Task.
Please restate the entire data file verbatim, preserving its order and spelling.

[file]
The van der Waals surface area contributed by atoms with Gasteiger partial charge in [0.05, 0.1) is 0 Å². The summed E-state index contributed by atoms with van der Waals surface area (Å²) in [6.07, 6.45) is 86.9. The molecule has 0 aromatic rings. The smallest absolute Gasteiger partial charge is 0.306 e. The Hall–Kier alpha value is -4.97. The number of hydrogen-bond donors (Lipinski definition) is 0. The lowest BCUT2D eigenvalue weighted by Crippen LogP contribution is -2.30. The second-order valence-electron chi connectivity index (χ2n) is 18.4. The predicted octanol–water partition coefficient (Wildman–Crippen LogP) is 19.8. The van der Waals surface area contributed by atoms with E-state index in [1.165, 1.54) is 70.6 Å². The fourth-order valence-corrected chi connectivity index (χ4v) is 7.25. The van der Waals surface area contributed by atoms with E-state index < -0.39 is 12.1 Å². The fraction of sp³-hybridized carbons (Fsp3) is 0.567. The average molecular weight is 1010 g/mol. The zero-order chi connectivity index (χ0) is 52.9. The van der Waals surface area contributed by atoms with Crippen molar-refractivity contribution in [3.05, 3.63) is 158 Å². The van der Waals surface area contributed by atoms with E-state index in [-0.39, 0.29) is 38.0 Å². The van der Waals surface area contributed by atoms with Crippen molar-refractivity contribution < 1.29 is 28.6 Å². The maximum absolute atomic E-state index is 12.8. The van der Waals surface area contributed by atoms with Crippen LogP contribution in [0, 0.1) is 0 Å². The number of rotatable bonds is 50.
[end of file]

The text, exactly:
The van der Waals surface area contributed by atoms with Gasteiger partial charge in [0.05, 0.1) is 0 Å². The summed E-state index contributed by atoms with van der Waals surface area (Å²) in [6.07, 6.45) is 86.9. The molecule has 0 aromatic rings. The smallest absolute Gasteiger partial charge is 0.306 e. The Hall–Kier alpha value is -4.97. The number of hydrogen-bond donors (Lipinski definition) is 0. The lowest BCUT2D eigenvalue weighted by Crippen LogP contribution is -2.30. The second-order valence-electron chi connectivity index (χ2n) is 18.4. The predicted octanol–water partition coefficient (Wildman–Crippen LogP) is 19.8. The van der Waals surface area contributed by atoms with E-state index in [1.165, 1.54) is 70.6 Å². The fourth-order valence-corrected chi connectivity index (χ4v) is 7.25. The van der Waals surface area contributed by atoms with E-state index < -0.39 is 12.1 Å². The fraction of sp³-hybridized carbons (Fsp3) is 0.567. The average molecular weight is 1010 g/mol. The zero-order chi connectivity index (χ0) is 52.9. The van der Waals surface area contributed by atoms with Crippen molar-refractivity contribution in [3.05, 3.63) is 158 Å². The van der Waals surface area contributed by atoms with E-state index in [-0.39, 0.29) is 38.0 Å². The van der Waals surface area contributed by atoms with Crippen molar-refractivity contribution < 1.29 is 28.6 Å². The maximum absolute atomic E-state index is 12.8. The van der Waals surface area contributed by atoms with Crippen LogP contribution in [0, 0.1) is 0 Å². The number of rotatable bonds is 50.